was an extremely brief story. So why did the story receive such minimal coverage in the media? The sad reality is that mass shootings have become so common the American public is desensitized to them. President Barack Obama has said he senses “a creeping resignation” that mass shootings like the one in Nevada are “somehow the new normal.” Since January there have been 16 shootings at schools throughout the United States. If that statistic is shocking, here is an even more shocking one: On average, in the United States, there is a school shooting every eleven school days. Let that number sink in. Eleven days. That’s barely two school weeks. This number is absolutely astonishing. School shootings are not the only type of shootings on the rise. Throughout the U.S., the number of mass shootings has increased. This cannot continue, and we, as Americans, must do something about it. The answer is stricter gun regulations and increased control. Now some might say that gun control activists are overreacting to tragedies and not thinking clearly. I disagree entirely. If the changes are not made now, when the amount of mass shootings is at a historic high, when will they be made? Americans cannot afford to keep pushing this off to the side. Innocent Americans are being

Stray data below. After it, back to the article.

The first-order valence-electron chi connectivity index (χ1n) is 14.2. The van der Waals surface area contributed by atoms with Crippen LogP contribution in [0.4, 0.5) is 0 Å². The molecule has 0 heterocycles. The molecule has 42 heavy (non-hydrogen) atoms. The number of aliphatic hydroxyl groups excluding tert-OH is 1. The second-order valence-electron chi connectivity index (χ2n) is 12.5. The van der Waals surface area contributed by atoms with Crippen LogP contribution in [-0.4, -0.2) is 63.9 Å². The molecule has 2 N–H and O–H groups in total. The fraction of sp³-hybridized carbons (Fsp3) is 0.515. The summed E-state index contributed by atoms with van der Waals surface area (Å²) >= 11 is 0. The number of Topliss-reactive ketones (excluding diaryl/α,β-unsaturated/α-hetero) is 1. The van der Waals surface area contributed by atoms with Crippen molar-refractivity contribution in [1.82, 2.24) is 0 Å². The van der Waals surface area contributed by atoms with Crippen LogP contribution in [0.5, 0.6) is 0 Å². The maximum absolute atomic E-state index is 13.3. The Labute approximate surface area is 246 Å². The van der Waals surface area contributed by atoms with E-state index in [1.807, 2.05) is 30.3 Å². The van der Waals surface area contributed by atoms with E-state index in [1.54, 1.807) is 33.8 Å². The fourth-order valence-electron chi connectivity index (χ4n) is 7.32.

gunned down, and we must not wait for another shooting to occur before making a change. Now is the time for gun control.
Change will not come from the legislators. It will come from citizens of the United States saying they have seen far too many mass shootings, and demanding change.
The most important, and to me, the most logical component to gun control is universal background checks. Instituting these background checks would prevent unqualified persons from obtaining firearms in the first place. They would prevent felons and other unqualified buyers from slipping the cracks. Currently, there is a great disparity among states’ gun regulations. For example, while California has strict laws that require extensive background checks and waiting periods to verify potential buyer’s information, Oklahoma has no waiting period and citizens can buy a gun the same day. These universal background checks would eliminate confusion over states and their laws, and ensure consistency on a nationwide level.